17 May 2012

The $100 Startup Review

Chris Guillebeau's book The $100 Startup has been out for just over a week. I finally finished it a few days ago and got my post up on Amazon, but I was really excited to read it and highly recommend it.

"In the interests of full disclosure, I received a copy of the $100 Startup in advance, but was so slow reading it because of all the notes I was taking that I’m just now getting to writing my review.

I found this to be a very understandable and approachable guide to starting a microbusiness. There’s no background knowledge assumed or exclusive demographics. The whole book builds on your intentions to provide something worthwhile and your desire to accomplish something independently.

There is very actionable guidance for all stages of starting your own business, from generating your ideas and setting up, to relationship building and marketing up to scaling (or not!) your business operations. I particularly liked the case studies across a variety of industries. There are also worksheets (and additional resources provided online) to work through questions, business plans, product launches and on and on...

Regardless of the stage of your small business, this book has insights waiting to be yours."


  1. It's better than most of these kinds of self-help books. The writing style was casual, and although I found problems seeing the practicality of many of the examples for most people wanting to make a living with a $100 startup, in instances where the solutions and work throughs were more detailed they could get interesting-- and that is probably the writer's point.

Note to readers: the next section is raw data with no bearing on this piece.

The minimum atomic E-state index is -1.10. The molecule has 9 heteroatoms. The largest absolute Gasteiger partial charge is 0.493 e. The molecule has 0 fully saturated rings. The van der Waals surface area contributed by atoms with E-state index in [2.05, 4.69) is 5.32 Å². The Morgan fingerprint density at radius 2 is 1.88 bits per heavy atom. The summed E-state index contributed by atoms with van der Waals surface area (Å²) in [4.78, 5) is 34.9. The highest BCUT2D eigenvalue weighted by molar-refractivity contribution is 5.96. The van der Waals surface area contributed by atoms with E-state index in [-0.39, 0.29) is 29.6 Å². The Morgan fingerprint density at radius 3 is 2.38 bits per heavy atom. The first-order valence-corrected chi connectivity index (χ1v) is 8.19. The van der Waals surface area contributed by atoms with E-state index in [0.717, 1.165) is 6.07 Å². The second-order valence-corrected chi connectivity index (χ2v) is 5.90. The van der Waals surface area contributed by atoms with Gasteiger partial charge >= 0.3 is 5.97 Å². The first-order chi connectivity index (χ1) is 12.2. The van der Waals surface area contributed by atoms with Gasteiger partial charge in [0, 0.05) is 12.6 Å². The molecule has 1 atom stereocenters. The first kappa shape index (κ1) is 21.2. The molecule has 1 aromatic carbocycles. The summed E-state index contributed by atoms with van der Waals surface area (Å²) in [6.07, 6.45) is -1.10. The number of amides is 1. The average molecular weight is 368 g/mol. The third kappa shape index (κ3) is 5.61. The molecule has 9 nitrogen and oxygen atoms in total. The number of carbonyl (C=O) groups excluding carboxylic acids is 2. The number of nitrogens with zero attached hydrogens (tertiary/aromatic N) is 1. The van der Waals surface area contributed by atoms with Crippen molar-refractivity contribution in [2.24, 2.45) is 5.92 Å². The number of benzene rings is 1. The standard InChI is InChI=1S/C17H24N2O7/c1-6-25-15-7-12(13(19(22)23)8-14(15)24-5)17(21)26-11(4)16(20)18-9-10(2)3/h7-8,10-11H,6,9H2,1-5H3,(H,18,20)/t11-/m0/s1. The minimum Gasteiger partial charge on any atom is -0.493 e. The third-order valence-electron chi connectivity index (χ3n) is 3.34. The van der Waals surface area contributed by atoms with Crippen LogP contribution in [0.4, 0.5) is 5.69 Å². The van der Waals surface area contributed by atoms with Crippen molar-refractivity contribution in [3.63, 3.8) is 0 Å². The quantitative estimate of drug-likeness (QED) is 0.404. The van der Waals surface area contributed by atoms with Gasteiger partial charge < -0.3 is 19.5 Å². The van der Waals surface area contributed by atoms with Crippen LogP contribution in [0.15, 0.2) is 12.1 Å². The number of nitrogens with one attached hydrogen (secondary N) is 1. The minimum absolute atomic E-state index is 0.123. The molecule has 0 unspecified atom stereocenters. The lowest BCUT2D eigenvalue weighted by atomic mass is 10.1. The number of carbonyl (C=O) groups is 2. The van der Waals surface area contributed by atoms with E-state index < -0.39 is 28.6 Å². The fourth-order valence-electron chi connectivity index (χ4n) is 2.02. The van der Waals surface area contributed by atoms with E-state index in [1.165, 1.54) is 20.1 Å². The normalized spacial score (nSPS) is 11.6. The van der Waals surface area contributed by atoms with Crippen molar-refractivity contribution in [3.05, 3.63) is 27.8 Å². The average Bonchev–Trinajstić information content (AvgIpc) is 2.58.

There are lots of business ideas given. My opinion is that it would be a better book if there were fewer vignettes with more applications of his suggested strategies worked through in greater detail. Not saying he didn't do that at all, just saying concentration might be better.

  2. That's certainly a fair point, I think concentration and detail are useful. Given the diversity of his audience, though, I think hitting a broad range of examples was intended to get *more* people to overcome their initial inertia.